Jesus asked the disciples “Where is your faith?” in Luke 8:25.  They were in a boat on “the lake”.  There was a terrible storm and the boat was filling up with water.  They were afraid and in danger.  Jesus was asleep, and wasn’t worried for obvious reasons.  Instead of saying “God is in control” or trusting that God was going to take care of them, the disciples woke Jesus up.  “Master, Master, we are perishing!”  “We are going to die!”  Jesus wakes up, tells the storm to take a chill pill, and asks the disciples, “what happened to your faith?”  I don’t think He was asking whether they “had” faith.   He was asking them what happened to it.  Where did it go?  Sometimes our faith and trust can just run off and hide.

Jesus question may have been a rebuke.  “You guys should be ashamed of yourselves.  I’m in the boat with you for crying out loud!  When we get to the shore, we’re going to have to go our separate ways because you obviously don’t trust me anymore!”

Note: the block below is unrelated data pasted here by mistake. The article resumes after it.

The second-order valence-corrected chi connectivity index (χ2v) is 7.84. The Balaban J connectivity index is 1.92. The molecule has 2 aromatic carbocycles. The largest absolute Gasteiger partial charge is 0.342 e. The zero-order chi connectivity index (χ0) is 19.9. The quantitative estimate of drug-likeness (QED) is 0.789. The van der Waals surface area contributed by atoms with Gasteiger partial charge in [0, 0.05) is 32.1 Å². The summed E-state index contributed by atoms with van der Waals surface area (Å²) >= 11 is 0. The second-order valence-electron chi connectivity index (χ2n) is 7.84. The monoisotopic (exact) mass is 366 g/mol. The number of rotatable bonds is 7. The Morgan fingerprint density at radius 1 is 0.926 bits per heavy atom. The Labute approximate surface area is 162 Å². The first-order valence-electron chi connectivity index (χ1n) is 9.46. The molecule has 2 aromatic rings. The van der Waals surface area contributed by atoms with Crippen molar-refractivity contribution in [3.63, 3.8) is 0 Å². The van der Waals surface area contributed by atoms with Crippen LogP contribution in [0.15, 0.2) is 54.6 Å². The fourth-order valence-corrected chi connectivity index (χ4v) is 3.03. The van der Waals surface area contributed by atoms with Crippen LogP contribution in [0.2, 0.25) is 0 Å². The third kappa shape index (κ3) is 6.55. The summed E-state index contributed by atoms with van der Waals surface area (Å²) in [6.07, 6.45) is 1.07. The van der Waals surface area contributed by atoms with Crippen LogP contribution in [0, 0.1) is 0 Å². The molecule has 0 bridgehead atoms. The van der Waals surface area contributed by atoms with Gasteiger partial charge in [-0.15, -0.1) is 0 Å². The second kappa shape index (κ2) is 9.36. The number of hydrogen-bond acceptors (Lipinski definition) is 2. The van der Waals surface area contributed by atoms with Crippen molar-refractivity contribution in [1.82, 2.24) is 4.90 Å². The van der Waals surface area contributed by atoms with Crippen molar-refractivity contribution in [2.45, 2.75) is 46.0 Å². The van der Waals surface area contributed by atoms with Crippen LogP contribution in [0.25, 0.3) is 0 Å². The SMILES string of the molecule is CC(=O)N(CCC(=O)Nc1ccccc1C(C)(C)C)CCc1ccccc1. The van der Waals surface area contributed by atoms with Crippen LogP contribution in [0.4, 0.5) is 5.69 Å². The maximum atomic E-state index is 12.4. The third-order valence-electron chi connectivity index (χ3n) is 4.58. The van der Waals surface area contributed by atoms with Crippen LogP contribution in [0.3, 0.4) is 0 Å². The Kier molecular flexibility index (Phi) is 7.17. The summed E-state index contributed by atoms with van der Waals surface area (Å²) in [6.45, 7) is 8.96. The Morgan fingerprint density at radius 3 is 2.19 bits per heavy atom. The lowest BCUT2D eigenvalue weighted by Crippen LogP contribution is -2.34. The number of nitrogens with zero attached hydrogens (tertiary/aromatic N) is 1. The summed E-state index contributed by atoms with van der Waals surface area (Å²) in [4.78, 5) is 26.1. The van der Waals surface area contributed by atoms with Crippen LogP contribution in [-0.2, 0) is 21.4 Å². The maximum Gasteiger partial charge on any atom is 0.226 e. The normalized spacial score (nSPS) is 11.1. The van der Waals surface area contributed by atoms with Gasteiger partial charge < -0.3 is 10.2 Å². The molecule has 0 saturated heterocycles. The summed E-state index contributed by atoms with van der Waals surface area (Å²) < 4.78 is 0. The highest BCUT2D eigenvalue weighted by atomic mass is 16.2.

Apparently, their lack of faith was not a “relationship killer”.  The band didn’t break up.  They sailed to shore and continued doing ministry.  Jesus didn’t give up on them because they struggled.  Basically, almost every story in the Bible contains clear evidence that God followers have faith/trust issues.  We are not perfect or bulletproof, but He loves us anyway.

“But God demonstrates his own love for us in this: While we were still sinners, Christ died for us.”  Romans 5:8 (NIV)

I love to read the Psalms because they are so honest.  Each one of them is like a diary or journal entry.  The writer is pouring out their feelings to God.